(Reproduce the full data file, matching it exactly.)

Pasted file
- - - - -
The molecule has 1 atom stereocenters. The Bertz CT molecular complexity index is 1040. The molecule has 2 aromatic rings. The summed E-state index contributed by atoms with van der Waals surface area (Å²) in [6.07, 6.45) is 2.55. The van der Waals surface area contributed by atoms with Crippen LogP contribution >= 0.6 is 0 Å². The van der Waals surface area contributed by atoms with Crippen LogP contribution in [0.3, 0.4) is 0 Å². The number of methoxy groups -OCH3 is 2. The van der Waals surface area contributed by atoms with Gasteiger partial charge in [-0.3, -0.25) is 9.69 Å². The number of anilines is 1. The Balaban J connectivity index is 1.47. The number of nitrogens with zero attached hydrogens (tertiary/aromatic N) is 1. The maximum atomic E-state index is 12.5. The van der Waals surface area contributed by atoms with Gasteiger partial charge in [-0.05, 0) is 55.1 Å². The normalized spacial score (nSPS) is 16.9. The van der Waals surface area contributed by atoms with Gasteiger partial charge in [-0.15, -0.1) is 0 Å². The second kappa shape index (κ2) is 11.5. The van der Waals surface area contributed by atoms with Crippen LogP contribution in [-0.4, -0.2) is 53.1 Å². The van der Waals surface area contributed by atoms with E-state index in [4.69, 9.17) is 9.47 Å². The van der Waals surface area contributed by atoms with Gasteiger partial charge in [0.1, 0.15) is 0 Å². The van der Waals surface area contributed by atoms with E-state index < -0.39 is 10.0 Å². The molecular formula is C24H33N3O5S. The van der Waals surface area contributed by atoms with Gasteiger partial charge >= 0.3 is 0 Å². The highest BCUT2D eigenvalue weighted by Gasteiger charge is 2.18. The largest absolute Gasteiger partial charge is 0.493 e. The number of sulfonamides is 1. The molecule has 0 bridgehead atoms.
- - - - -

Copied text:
The molecule has 1 atom stereocenters. The Bertz CT molecular complexity index is 1040. The molecule has 2 aromatic rings. The summed E-state index contributed by atoms with van der Waals surface area (Å²) in [6.07, 6.45) is 2.55. The van der Waals surface area contributed by atoms with Crippen LogP contribution >= 0.6 is 0 Å². The van der Waals surface area contributed by atoms with Crippen LogP contribution in [0.3, 0.4) is 0 Å². The number of methoxy groups -OCH3 is 2. The van der Waals surface area contributed by atoms with Gasteiger partial charge in [-0.3, -0.25) is 9.69 Å². The number of anilines is 1. The Balaban J connectivity index is 1.47. The number of nitrogens with zero attached hydrogens (tertiary/aromatic N) is 1. The maximum atomic E-state index is 12.5. The van der Waals surface area contributed by atoms with Gasteiger partial charge in [-0.05, 0) is 55.1 Å². The normalized spacial score (nSPS) is 16.9. The van der Waals surface area contributed by atoms with Gasteiger partial charge in [-0.15, -0.1) is 0 Å². The second kappa shape index (κ2) is 11.5. The van der Waals surface area contributed by atoms with Crippen LogP contribution in [-0.4, -0.2) is 53.1 Å². The van der Waals surface area contributed by atoms with E-state index in [4.69, 9.17) is 9.47 Å². The van der Waals surface area contributed by atoms with Gasteiger partial charge in [0.1, 0.15) is 0 Å². The van der Waals surface area contributed by atoms with E-state index < -0.39 is 10.0 Å². The molecular formula is C24H33N3O5S. The van der Waals surface area contributed by atoms with Gasteiger partial charge >= 0.3 is 0 Å². The highest BCUT2D eigenvalue weighted by Gasteiger charge is 2.18. The largest absolute Gasteiger partial charge is 0.493 e. The number of sulfonamides is 1. The molecule has 0 bridgehead atoms.